The industry is definitely nursing a hangover.
The EVCA data shows that private equity returns averaged negative 25 percent last year, with mega-buyout funds faring worst; the large funds saw returns of negative 27 percent, a drastic change from the 20 percent returns booked in 2007.
“The buyout model – even if applied to large businesses with large enterprise values – was not necessarily flawed, but the industry did get caught up in dealing with ever higher asset values and debt multiples,” John Hahn, managing director of mega-buyout firm Providence Equity Partners, told the 450 investors gathered in Geneva.
“All of private equity has been damaged by the crisis,” noted Jeremy Coller. The founder and chief executive of secondaries firm Coller Capital was among many conference attendees forecasting future fund manager consolidation.
“The boom had attracted a lot of tourists into the industry, both GPs and LPs, with limited understanding of what they were doing,” said Danny Truell, chief investment officer of the Wellcome Trust, a UK charity and influential limited partner. “These tourists will leave, leaving the rest of the industry to go back to what historically it has been good at, which is: One, be disruptive in industries that need disruption – now is a good time to be disruptive in many industries; and two, empower people.”
Truell stressed the industry’s need to focus on value creation through operational expertise, as did Roberto Quarta, partner with Clayton Dubilier and Rice and chairman of its European activities. “The industry is definitely nursing a hangover,” said Quarta. “Now, its priority must be to return to its roots as a provider of patient, long-term capital.”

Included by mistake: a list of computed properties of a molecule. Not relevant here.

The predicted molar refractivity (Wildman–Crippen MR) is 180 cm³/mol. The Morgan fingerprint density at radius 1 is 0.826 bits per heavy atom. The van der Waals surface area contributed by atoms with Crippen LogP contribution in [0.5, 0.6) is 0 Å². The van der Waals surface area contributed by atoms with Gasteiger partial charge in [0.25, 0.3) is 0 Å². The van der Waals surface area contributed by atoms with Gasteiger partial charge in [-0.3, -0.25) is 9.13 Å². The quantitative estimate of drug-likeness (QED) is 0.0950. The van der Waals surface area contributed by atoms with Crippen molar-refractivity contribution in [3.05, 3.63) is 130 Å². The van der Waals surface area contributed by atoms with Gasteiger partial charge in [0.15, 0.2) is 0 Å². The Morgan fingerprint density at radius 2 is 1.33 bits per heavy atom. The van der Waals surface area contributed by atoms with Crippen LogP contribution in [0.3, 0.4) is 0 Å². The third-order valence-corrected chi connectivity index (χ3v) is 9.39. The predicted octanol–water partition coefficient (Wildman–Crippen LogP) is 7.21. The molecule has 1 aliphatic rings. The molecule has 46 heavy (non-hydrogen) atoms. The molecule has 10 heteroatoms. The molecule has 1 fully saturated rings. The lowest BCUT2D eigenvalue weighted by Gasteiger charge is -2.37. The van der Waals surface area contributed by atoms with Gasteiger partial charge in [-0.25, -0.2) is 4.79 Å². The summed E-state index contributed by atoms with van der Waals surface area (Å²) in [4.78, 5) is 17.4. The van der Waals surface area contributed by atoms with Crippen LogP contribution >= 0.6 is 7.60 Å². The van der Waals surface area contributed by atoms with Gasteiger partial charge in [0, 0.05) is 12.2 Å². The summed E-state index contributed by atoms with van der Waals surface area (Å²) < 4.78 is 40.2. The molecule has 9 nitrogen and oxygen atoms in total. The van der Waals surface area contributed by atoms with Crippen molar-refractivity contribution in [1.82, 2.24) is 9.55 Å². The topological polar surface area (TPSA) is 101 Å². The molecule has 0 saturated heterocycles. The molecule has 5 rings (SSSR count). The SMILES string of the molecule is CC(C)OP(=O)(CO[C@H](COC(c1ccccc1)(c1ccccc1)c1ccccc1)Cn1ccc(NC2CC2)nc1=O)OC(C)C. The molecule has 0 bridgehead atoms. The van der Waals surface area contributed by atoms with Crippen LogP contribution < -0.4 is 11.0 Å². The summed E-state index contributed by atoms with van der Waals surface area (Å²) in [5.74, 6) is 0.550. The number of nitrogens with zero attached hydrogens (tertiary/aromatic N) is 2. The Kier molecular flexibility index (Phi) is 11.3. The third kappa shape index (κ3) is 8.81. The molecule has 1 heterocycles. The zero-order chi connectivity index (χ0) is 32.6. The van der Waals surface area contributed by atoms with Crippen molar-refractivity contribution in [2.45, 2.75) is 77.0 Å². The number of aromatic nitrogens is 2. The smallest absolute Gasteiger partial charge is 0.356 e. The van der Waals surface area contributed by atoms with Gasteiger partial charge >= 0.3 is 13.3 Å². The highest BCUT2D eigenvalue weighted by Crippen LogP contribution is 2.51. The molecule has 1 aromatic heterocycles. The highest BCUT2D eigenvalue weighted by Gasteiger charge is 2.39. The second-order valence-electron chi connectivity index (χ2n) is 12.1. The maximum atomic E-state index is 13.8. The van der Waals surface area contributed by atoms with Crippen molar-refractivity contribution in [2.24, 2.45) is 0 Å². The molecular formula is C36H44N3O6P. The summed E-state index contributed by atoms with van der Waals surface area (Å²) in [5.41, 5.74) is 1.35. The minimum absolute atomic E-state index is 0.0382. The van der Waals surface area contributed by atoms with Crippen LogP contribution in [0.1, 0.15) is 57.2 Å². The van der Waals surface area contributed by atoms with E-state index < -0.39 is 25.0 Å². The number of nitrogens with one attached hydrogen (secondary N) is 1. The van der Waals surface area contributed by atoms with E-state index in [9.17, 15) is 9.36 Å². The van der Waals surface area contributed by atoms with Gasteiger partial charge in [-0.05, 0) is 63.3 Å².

The amount invested by private equity firms fell by 27 percent in 2008 to €52.4 billion, compared to €72.2 billion in 2007, with deal numbers dropping accordingly from more than 5,000 to about 4,600 year-on-year.
Private equity funds also raised 20 percent less in 2008 than in 2007, having signed up LPs to €65.3 billion in commitments, compared to the €81.4 billion raised in 2007. This is due to a combination of factors which include LPs battling over-weight private equity portfolios and over-commitment strategies in the face of slowed distributions and shrinking assets.
Market participants say that many LPs, as a result, have gained greater power in LP-GP negotiations, as GPs struggle to secure re-ups and new commitments.
Urs Wietlisbach, founding partner of Swiss alternative asset manger and advisor Partners Group, noted: “There will be an up cycle again, even though some people might not believe that right now, and when it comes, LPs will once again struggle to influence the terms of the most popular funds.”
Investment Horizon Internal Rate of Returns to 31 December 08
Source: Thomson Reuters 2009